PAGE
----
Defaults and demagoguery from Eva Peron to Cristina Fernández de Kirchner
Even a casual follower of world news knows that Argentina has evolved from one of the world's wealthiest and urbane locations to an economic footnote. (Check out the CIA factbook for more details on Argentina.)
Hyper inflation, bond defaults, export controls and price controls were examples of the economic policy practiced by successive administrations. Secret police, rigged elections, judicial intimidation and other indignities were inflicted on the public.
But Mauricio Macri's surprise victory in last fall's election could well be the catalyst to usher in an Argentinian renaissance - and one which could represent an enormous market opportunity for US companies eager to grow their Latin American business.
Macri is quickly implementing bold changes amidst substantial public support. Increasing agricultural exports will create a flow of revenue which has been sorely missed in the isolated economy. As citizens become more confident they'll begin to return the estimated $200Bn which they've stashed abroad.
Is now the time? Will US companies easily grow the market and achieve rapid profitability? It's impossible to know for sure. What's clear is that the market opportunity has been artificially suppressed and that the limits may now be quickly removed. That's often creates a favorable set of conditions. It's certainly worth watching closely and maybe exploring. Both the US export assistance information and that of the UK provide some market background.
Latin America offers interesting export opportunities for US companies. Minor time differences, language (at least Spanish, if not Brazilian Portuguese) is widely spoken and taught in US schools, and frequent flights depart from various US gateways to many LatAm destinations.
One big factor to watch will be how Macri manages the Mercosur barriers that impede many companies' efforts to enter the Brazilian market. And speaking of Brazil.....
I wrote last year that the disastrous news flowing from Brazil may represent a great market entry opportunity. Of course you wouldn't want to head there now to launch a greenfield expansion initiative, but for a variety of structural reasons that's rarely the way to enter Brazil anyway. Cultural and trade barriers often indicate a strategy built around a local entity - JV or subsidiary for instance, but at least some local final assembly.
And this may be the perfect time to make an acquisition. Middle Market companies leverage inorganic growth too infrequently - it's a wonderful way to bolt on long-term, deep local relationships so key to business success in Brazil AND a local presence which can be important to overcome tariff barriers.
There are risks - taxation and bureaucracy are well know business challenges, and corruption has recently bubbled to the surface in a very prominent series of scandals and trials. As a US company exposure to successor liability for FCPA violations must be an important focus of due diligence.
Well, deals are getting snapped up despite the constant flow of bad news. Valor Economico, a major Brazilian financial paper recently published research, analyzed and interpreted in a great article (subscription required) from Geopolitical Futures.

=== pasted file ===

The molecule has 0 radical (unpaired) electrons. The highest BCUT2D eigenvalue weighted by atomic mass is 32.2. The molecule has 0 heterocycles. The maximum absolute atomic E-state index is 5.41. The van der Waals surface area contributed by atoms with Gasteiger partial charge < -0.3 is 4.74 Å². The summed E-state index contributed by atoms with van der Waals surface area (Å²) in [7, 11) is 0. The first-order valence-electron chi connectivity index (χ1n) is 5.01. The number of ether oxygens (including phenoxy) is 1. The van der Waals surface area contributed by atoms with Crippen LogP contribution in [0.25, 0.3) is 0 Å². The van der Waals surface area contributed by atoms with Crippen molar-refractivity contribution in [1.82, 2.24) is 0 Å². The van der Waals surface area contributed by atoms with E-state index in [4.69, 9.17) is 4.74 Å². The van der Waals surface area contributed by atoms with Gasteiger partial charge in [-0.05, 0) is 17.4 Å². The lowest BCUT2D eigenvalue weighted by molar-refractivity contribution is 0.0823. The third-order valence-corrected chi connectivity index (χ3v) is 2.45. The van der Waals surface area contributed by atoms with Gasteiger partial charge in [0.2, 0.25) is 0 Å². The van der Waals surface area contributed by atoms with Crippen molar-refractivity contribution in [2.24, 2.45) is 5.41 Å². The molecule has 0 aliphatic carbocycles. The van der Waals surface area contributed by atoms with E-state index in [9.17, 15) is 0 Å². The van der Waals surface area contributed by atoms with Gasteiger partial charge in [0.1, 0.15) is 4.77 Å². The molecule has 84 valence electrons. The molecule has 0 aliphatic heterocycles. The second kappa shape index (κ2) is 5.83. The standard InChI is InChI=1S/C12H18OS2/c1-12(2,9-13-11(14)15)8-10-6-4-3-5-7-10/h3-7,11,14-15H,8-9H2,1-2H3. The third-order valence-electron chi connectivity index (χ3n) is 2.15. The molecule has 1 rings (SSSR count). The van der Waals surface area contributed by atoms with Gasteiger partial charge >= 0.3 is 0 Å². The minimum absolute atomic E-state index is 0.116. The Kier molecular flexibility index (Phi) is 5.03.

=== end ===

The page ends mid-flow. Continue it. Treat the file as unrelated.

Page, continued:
investors’ main interest lies in buying assets which already exist in the country – multinationals, sovereign and private-equity funds, and forced sales. In general, investors are savvy about markets in which they plan to inject money and aim to buy assets when they are very cheap; in other words, towards the bottom of a cyclical downturn. If investors believed the Brazilian economy had structural issues, they would not consider it an investment destination.... Our model also notes that a byproduct of this stability will be the increased attractiveness of markets in the Americas. Due to this relative stability, there is a higher likelihood that the economic challenges in parts of Latin America, including Brazil, are part of the normal business cycle and not structural. Therefore, investors’ behavior should be taken as a strong indicator that Brazil’s economy will eventually recover. In this case, the investment community is clearly signaling that Brazil’s economic downturn is cyclical.
Maybe it is time to get serious about an acquisition in Brazil? Although it might be worth avoiding Rio until the Olympic chaos has passed.....
Or maybe Nicaragua?
Check out these stats from The Daily Pfennig.
Today's Nicaragua is vastly different than the one portrayed by news reports of Sandinista guerrilla activity. In fact, based on these basic economic metrics, it's far healthier than the US.
Export.gov's (@ExportGov) Country Commercial Guide for Nicaragua provides some insights into market sector opportunities and challenges, and the UK market guide offers additional perspective. Finally the CIA factbook is always a good resource for market information.
As with any market, it's up to you to do due diligence. Local conditions may be favorable or inappropriate for your product/service and in that case general economic strength is irrelevant.
But as instability grows in many of the previously high growth regions of the world, it may be time to look to markets in the Americas for tomorrow's opportunities.
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